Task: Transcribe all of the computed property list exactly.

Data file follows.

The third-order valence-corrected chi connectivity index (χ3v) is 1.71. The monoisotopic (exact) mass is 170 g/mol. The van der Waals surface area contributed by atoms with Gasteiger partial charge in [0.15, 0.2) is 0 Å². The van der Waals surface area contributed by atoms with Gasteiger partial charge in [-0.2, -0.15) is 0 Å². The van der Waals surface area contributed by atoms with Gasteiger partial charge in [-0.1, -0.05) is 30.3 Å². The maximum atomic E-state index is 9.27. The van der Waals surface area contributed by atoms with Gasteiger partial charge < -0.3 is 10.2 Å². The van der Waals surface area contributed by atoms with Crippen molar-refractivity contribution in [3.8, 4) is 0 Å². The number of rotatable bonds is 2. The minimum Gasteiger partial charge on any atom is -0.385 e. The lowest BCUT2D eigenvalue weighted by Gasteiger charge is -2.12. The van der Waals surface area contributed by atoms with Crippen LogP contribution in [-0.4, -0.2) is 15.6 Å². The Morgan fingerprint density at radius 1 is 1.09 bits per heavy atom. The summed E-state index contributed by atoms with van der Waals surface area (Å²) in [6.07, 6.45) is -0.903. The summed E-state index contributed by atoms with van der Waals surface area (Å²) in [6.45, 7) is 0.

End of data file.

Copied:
The third-order valence-corrected chi connectivity index (χ3v) is 1.71. The monoisotopic (exact) mass is 170 g/mol. The van der Waals surface area contributed by atoms with Gasteiger partial charge in [0.15, 0.2) is 0 Å². The van der Waals surface area contributed by atoms with Gasteiger partial charge in [-0.2, -0.15) is 0 Å². The van der Waals surface area contributed by atoms with Gasteiger partial charge in [-0.1, -0.05) is 30.3 Å². The maximum atomic E-state index is 9.27. The van der Waals surface area contributed by atoms with Gasteiger partial charge < -0.3 is 10.2 Å². The van der Waals surface area contributed by atoms with Crippen molar-refractivity contribution in [3.8, 4) is 0 Å². The number of rotatable bonds is 2. The minimum Gasteiger partial charge on any atom is -0.385 e. The lowest BCUT2D eigenvalue weighted by Gasteiger charge is -2.12. The van der Waals surface area contributed by atoms with Crippen LogP contribution in [-0.4, -0.2) is 15.6 Å². The Morgan fingerprint density at radius 1 is 1.09 bits per heavy atom. The summed E-state index contributed by atoms with van der Waals surface area (Å²) in [6.07, 6.45) is -0.903. The summed E-state index contributed by atoms with van der Waals surface area (Å²) in [6.45, 7) is 0.